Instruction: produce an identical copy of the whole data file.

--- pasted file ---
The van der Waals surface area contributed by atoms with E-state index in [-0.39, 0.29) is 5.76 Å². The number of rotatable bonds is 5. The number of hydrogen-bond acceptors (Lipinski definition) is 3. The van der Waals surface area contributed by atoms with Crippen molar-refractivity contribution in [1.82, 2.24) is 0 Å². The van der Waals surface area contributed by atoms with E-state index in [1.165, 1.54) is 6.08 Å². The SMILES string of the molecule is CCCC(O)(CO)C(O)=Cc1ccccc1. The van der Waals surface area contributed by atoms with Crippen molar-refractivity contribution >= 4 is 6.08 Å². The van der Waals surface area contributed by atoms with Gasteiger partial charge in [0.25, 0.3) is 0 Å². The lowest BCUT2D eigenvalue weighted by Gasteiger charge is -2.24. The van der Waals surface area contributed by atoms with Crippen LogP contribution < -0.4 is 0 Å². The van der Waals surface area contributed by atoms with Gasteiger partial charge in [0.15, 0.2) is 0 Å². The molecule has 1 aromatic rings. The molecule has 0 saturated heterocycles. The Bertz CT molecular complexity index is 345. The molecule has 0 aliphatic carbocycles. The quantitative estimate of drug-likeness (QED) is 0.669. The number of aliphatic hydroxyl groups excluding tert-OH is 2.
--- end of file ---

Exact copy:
The van der Waals surface area contributed by atoms with E-state index in [-0.39, 0.29) is 5.76 Å². The number of rotatable bonds is 5. The number of hydrogen-bond acceptors (Lipinski definition) is 3. The van der Waals surface area contributed by atoms with Crippen molar-refractivity contribution in [1.82, 2.24) is 0 Å². The van der Waals surface area contributed by atoms with E-state index in [1.165, 1.54) is 6.08 Å². The SMILES string of the molecule is CCCC(O)(CO)C(O)=Cc1ccccc1. The van der Waals surface area contributed by atoms with Crippen molar-refractivity contribution >= 4 is 6.08 Å². The van der Waals surface area contributed by atoms with Gasteiger partial charge in [0.25, 0.3) is 0 Å². The lowest BCUT2D eigenvalue weighted by Gasteiger charge is -2.24. The van der Waals surface area contributed by atoms with Crippen LogP contribution < -0.4 is 0 Å². The van der Waals surface area contributed by atoms with Gasteiger partial charge in [0.15, 0.2) is 0 Å². The molecule has 1 aromatic rings. The molecule has 0 saturated heterocycles. The Bertz CT molecular complexity index is 345. The molecule has 0 aliphatic carbocycles. The quantitative estimate of drug-likeness (QED) is 0.669. The number of aliphatic hydroxyl groups excluding tert-OH is 2.